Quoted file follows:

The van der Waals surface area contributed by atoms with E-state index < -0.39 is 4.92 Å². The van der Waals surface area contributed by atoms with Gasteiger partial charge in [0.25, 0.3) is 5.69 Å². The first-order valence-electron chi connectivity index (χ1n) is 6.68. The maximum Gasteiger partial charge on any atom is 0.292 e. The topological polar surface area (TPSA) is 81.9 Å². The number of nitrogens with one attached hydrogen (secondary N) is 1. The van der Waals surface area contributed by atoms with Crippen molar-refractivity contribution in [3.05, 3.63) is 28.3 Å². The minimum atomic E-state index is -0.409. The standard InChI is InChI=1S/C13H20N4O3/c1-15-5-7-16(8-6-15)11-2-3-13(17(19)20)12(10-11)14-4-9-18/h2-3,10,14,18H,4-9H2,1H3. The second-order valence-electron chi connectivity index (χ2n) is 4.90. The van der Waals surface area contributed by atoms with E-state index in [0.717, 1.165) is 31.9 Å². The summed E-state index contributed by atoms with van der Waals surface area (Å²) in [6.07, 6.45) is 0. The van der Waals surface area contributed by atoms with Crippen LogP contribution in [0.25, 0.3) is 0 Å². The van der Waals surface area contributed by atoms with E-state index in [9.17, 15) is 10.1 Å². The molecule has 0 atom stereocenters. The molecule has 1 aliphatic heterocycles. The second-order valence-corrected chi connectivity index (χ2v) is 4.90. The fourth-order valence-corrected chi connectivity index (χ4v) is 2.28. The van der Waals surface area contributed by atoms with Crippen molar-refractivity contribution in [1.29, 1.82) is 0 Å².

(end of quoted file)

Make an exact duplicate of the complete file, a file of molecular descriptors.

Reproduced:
The van der Waals surface area contributed by atoms with E-state index < -0.39 is 4.92 Å². The van der Waals surface area contributed by atoms with Gasteiger partial charge in [0.25, 0.3) is 5.69 Å². The first-order valence-electron chi connectivity index (χ1n) is 6.68. The maximum Gasteiger partial charge on any atom is 0.292 e. The topological polar surface area (TPSA) is 81.9 Å². The number of nitrogens with one attached hydrogen (secondary N) is 1. The van der Waals surface area contributed by atoms with Crippen molar-refractivity contribution in [3.05, 3.63) is 28.3 Å². The minimum atomic E-state index is -0.409. The standard InChI is InChI=1S/C13H20N4O3/c1-15-5-7-16(8-6-15)11-2-3-13(17(19)20)12(10-11)14-4-9-18/h2-3,10,14,18H,4-9H2,1H3. The second-order valence-electron chi connectivity index (χ2n) is 4.90. The van der Waals surface area contributed by atoms with E-state index in [0.717, 1.165) is 31.9 Å². The summed E-state index contributed by atoms with van der Waals surface area (Å²) in [6.07, 6.45) is 0. The van der Waals surface area contributed by atoms with Crippen LogP contribution in [0.25, 0.3) is 0 Å². The van der Waals surface area contributed by atoms with E-state index in [9.17, 15) is 10.1 Å². The molecule has 0 atom stereocenters. The molecule has 1 aliphatic heterocycles. The second-order valence-corrected chi connectivity index (χ2v) is 4.90. The fourth-order valence-corrected chi connectivity index (χ4v) is 2.28. The van der Waals surface area contributed by atoms with Crippen molar-refractivity contribution in [1.29, 1.82) is 0 Å².